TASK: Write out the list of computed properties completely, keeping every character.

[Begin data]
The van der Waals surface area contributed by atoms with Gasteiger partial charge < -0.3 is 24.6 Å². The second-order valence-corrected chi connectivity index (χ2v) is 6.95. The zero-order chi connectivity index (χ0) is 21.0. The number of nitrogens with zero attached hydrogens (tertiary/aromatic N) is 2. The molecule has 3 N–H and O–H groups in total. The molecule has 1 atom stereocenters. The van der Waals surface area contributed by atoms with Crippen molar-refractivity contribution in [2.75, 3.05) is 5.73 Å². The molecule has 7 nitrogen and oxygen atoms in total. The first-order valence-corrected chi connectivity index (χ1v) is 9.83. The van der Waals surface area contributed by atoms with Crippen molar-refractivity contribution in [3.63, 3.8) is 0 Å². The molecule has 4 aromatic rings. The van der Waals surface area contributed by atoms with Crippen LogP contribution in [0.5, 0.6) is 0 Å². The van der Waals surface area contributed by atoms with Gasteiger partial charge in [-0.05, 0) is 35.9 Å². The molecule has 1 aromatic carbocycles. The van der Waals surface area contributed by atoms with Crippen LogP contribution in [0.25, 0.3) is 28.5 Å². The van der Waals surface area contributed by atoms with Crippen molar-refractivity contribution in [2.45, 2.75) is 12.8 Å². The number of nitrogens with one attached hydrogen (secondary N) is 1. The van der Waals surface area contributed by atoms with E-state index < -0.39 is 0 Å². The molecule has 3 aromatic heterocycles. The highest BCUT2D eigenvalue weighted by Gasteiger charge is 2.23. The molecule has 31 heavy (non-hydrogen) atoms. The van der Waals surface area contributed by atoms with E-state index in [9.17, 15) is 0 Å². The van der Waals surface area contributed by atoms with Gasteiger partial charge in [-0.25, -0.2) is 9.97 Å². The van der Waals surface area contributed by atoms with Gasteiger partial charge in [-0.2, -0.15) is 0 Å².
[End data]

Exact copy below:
The van der Waals surface area contributed by atoms with Gasteiger partial charge < -0.3 is 24.6 Å². The second-order valence-corrected chi connectivity index (χ2v) is 6.95. The zero-order chi connectivity index (χ0) is 21.0. The number of nitrogens with zero attached hydrogens (tertiary/aromatic N) is 2. The molecule has 3 N–H and O–H groups in total. The molecule has 1 atom stereocenters. The van der Waals surface area contributed by atoms with Crippen molar-refractivity contribution in [2.75, 3.05) is 5.73 Å². The molecule has 7 nitrogen and oxygen atoms in total. The first-order valence-corrected chi connectivity index (χ1v) is 9.83. The van der Waals surface area contributed by atoms with Crippen molar-refractivity contribution in [3.63, 3.8) is 0 Å². The molecule has 4 aromatic rings. The van der Waals surface area contributed by atoms with Crippen LogP contribution in [0.5, 0.6) is 0 Å². The van der Waals surface area contributed by atoms with Gasteiger partial charge in [-0.05, 0) is 35.9 Å². The molecule has 1 aromatic carbocycles. The van der Waals surface area contributed by atoms with Crippen LogP contribution in [0.25, 0.3) is 28.5 Å². The van der Waals surface area contributed by atoms with Crippen molar-refractivity contribution in [2.45, 2.75) is 12.8 Å². The number of nitrogens with one attached hydrogen (secondary N) is 1. The van der Waals surface area contributed by atoms with E-state index < -0.39 is 0 Å². The molecule has 3 aromatic heterocycles. The highest BCUT2D eigenvalue weighted by Gasteiger charge is 2.23. The molecule has 31 heavy (non-hydrogen) atoms. The van der Waals surface area contributed by atoms with E-state index in [9.17, 15) is 0 Å². The van der Waals surface area contributed by atoms with Gasteiger partial charge in [-0.25, -0.2) is 9.97 Å². The van der Waals surface area contributed by atoms with Gasteiger partial charge in [-0.2, -0.15) is 0 Å².